Elder Rex C. Reeve Of the First Quorum of the Seventy
    Footnotes

    “Elder Rex C. Reeve Of the First Quorum of the Seventy,” Ensign, May 1978, 107–8

    Elder Rex C. Reeve

    Of the First Quorum of the Seventy

    Years ago, when Sister Jessie Evans Smith wanted ice cream, she would call Rex Reeve, a dairy company executive. He would bring Sister Smith and her husband, President Joseph Fielding Smith, a couple of half-gallons of ice cream and then sit and talk with them for a few minutes. He felt privileged—“I felt like I was on holy ground.”

    Now, as a new General Authority, Elder Rex Cropper Reeve treasures the moments spent with Church leaders. At the Saturday morning session of annual general conference in April, Elder Reeve was sustained a member of the First Quorum of the Seventy.

    Phyllis N. and Rex C. Reeve

    Phyllis N. and Rex C. Reeve.

    He was serving as president of the California Anaheim Mission when a telephone call came from President Spencer W. Kimball a few days before conference. President Kimball spoke to both Elder Reeve and his wife, Phyllis Mae Nielsen Reeve, as he extended the call.

    “This wasn’t the first time President Kimball had blessed our lives. He set me apart as a counselor in a stake presidency thirty years ago,” Elder Reeve says. Since then, Elder Reeve has served as a stake president, stake patriarch, Regional Representative of the Twelve, and mission president. In his church work, he has known six of the presidents of the Church. To call their influence on him “profound” is an understatement, he says.

    The Reeves became acquainted with President David O. McKay before they were married, when they took an evening class from him on courtship and marriage. He agreed to officiate at their marriage ceremony.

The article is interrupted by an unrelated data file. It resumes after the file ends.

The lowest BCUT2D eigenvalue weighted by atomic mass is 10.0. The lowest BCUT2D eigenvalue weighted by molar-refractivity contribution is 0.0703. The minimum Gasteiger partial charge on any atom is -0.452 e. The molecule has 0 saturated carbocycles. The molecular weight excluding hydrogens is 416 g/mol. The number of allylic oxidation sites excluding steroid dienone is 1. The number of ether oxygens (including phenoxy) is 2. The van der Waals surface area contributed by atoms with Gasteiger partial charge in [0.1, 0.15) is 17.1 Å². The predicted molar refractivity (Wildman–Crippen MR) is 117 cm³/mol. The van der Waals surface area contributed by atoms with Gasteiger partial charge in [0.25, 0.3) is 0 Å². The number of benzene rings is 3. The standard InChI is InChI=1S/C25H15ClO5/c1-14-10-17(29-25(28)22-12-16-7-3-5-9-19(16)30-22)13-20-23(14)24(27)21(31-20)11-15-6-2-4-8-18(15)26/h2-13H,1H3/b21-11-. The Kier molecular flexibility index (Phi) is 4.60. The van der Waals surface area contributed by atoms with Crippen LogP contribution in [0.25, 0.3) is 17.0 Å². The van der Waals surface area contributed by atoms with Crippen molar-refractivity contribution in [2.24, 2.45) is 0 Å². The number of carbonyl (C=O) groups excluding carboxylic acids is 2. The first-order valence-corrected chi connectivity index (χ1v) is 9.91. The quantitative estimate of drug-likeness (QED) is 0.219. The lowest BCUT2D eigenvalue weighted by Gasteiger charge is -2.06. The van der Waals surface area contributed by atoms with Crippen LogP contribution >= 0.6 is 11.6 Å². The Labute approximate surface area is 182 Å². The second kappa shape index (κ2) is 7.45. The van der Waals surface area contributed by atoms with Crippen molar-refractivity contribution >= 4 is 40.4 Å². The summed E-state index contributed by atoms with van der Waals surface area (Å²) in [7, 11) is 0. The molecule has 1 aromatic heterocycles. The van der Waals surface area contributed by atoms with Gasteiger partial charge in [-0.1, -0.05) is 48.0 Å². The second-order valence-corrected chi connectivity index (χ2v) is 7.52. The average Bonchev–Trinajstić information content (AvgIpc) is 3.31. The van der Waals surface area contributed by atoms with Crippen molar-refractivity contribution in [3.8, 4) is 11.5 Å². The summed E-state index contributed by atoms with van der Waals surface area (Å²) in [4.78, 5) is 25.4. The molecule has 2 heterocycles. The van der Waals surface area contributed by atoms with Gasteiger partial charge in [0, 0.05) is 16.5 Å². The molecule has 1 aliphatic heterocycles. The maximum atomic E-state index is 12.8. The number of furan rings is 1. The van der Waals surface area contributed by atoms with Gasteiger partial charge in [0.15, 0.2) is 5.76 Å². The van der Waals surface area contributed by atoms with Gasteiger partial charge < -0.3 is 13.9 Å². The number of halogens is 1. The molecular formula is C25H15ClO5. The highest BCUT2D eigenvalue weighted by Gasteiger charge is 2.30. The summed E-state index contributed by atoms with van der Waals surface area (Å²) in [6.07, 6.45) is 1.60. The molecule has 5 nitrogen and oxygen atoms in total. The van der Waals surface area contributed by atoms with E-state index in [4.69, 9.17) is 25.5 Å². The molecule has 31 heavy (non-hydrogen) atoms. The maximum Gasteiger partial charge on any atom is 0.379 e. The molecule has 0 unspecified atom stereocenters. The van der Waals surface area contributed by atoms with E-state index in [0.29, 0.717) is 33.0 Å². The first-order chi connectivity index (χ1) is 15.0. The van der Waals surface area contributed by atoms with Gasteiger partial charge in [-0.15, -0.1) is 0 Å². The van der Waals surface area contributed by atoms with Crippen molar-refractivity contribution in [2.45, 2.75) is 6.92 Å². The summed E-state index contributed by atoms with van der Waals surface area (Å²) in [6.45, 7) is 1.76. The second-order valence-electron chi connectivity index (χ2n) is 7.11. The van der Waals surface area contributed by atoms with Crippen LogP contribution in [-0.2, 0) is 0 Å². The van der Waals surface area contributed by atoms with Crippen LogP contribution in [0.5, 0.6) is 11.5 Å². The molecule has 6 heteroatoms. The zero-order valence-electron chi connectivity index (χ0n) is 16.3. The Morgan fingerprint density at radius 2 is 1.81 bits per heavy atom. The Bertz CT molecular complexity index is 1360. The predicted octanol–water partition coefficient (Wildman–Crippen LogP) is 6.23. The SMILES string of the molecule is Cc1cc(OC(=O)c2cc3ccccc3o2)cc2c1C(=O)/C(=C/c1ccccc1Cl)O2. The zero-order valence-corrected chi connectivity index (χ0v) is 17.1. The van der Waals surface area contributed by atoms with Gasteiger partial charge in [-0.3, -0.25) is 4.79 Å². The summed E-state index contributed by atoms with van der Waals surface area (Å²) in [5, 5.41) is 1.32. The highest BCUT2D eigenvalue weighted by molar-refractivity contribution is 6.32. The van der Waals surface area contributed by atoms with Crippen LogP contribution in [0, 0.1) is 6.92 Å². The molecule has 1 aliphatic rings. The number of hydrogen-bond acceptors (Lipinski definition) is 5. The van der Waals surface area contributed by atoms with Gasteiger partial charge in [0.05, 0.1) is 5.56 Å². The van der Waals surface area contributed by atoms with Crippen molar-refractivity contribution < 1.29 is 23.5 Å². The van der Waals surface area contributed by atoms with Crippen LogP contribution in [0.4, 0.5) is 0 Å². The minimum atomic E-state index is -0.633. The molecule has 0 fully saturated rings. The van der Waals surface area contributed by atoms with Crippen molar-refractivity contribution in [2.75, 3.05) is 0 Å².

“He taught how to be happy—the secrets of living a happy life,” says Elder Reeve. “One thing he taught was to never let the sun set on a misunderstanding. I can say we’ve done that. And we’ve prayed together—with few exceptions—every morning and night.”

    The Reeves first met at a Mutual dance in Salt Lake City. “I knew the first night that she was the one,” he says. They dated a year before they were married. “We had a marvelous courtship. We studied the Book of Mormon together, went for walks together, and took the class from President McKay.”

    They decided before marriage to have as large a family as they could and to always put the Lord and his work first.

    That foundation has served them well through several hardships. They nearly lost their oldest son, Rex C. Reeve, Jr., who is now director of the institute at Orem Technical College.

    Their oldest daughter, Rebecca Ann, was paralyzed sixteen years ago, in an automobile accident while she was serving a mission in New Mexico. “She is an inspiration,” Elder Reeve says. “She’s not bitter at all she has an electric wheel chair, and she gives a lot of talks to encourage people.”

    “But we’ve been blessed,” Elder Reeve says. He speaks happily of the accomplishments of all his children—including his sons Roger Warne Reeve of Phoenix, Arizona, and David A. Reeve, a law student at Brigham Young University; and of his daughter, JoAnne Reeve, who teaches at Ricks College; and of his two other daughters, Mrs. Garth (Venice) Finlinson of Oak City, Utah, and Mrs. Lane (Barbara) Nielson of Monett, Missouri; and of the twenty-three grandchildren in the family.

    And he speaks proudly of his pioneer ancestors, some of whom are buried along the Mormon trail.

    “For a long time I felt I had been riding on a ticket purchased by someone else,” he says in tribute to his progenitors. “The work ahead will be difficult, but I am grateful for this opportunity to serve. With the help of the Lord, you can do anything. Without the help of the Lord, you can’t.”